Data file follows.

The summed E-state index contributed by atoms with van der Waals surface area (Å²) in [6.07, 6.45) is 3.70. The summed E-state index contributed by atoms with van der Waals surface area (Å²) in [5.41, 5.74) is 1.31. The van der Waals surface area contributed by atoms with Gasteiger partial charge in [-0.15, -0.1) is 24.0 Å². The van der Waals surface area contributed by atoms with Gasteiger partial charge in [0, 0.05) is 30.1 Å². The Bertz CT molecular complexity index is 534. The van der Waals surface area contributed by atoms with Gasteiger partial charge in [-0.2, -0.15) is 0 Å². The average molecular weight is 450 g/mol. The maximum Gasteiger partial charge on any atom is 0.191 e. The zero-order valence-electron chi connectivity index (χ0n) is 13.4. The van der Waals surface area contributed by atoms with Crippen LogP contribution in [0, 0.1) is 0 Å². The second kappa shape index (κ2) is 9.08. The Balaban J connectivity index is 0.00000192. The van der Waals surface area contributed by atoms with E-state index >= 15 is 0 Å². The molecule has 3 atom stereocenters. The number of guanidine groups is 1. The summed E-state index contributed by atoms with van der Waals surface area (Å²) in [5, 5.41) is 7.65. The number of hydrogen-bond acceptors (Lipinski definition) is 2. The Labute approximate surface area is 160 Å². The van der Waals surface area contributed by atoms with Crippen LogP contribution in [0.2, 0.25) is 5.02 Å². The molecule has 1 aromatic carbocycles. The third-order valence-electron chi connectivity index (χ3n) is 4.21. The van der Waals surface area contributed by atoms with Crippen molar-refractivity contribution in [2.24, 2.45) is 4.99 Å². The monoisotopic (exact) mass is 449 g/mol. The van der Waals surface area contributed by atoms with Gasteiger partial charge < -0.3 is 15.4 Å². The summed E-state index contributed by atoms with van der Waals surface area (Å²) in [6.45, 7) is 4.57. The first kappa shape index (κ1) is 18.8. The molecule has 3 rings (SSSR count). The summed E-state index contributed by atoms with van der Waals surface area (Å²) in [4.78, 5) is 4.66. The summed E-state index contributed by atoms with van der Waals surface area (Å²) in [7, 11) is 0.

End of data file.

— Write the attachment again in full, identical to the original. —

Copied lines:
The summed E-state index contributed by atoms with van der Waals surface area (Å²) in [6.07, 6.45) is 3.70. The summed E-state index contributed by atoms with van der Waals surface area (Å²) in [5.41, 5.74) is 1.31. The van der Waals surface area contributed by atoms with Gasteiger partial charge in [-0.15, -0.1) is 24.0 Å². The van der Waals surface area contributed by atoms with Gasteiger partial charge in [0, 0.05) is 30.1 Å². The Bertz CT molecular complexity index is 534. The van der Waals surface area contributed by atoms with Gasteiger partial charge in [-0.2, -0.15) is 0 Å². The average molecular weight is 450 g/mol. The maximum Gasteiger partial charge on any atom is 0.191 e. The zero-order valence-electron chi connectivity index (χ0n) is 13.4. The van der Waals surface area contributed by atoms with Crippen LogP contribution in [0, 0.1) is 0 Å². The second kappa shape index (κ2) is 9.08. The Balaban J connectivity index is 0.00000192. The van der Waals surface area contributed by atoms with E-state index >= 15 is 0 Å². The molecule has 3 atom stereocenters. The number of guanidine groups is 1. The summed E-state index contributed by atoms with van der Waals surface area (Å²) in [5, 5.41) is 7.65. The number of hydrogen-bond acceptors (Lipinski definition) is 2. The Labute approximate surface area is 160 Å². The van der Waals surface area contributed by atoms with Crippen LogP contribution in [0.2, 0.25) is 5.02 Å². The molecule has 1 aromatic carbocycles. The third-order valence-electron chi connectivity index (χ3n) is 4.21. The van der Waals surface area contributed by atoms with Crippen molar-refractivity contribution in [2.24, 2.45) is 4.99 Å². The monoisotopic (exact) mass is 449 g/mol. The van der Waals surface area contributed by atoms with Gasteiger partial charge < -0.3 is 15.4 Å². The summed E-state index contributed by atoms with van der Waals surface area (Å²) in [6.45, 7) is 4.57. The first kappa shape index (κ1) is 18.8. The molecule has 3 rings (SSSR count). The summed E-state index contributed by atoms with van der Waals surface area (Å²) in [4.78, 5) is 4.66. The summed E-state index contributed by atoms with van der Waals surface area (Å²) in [7, 11) is 0.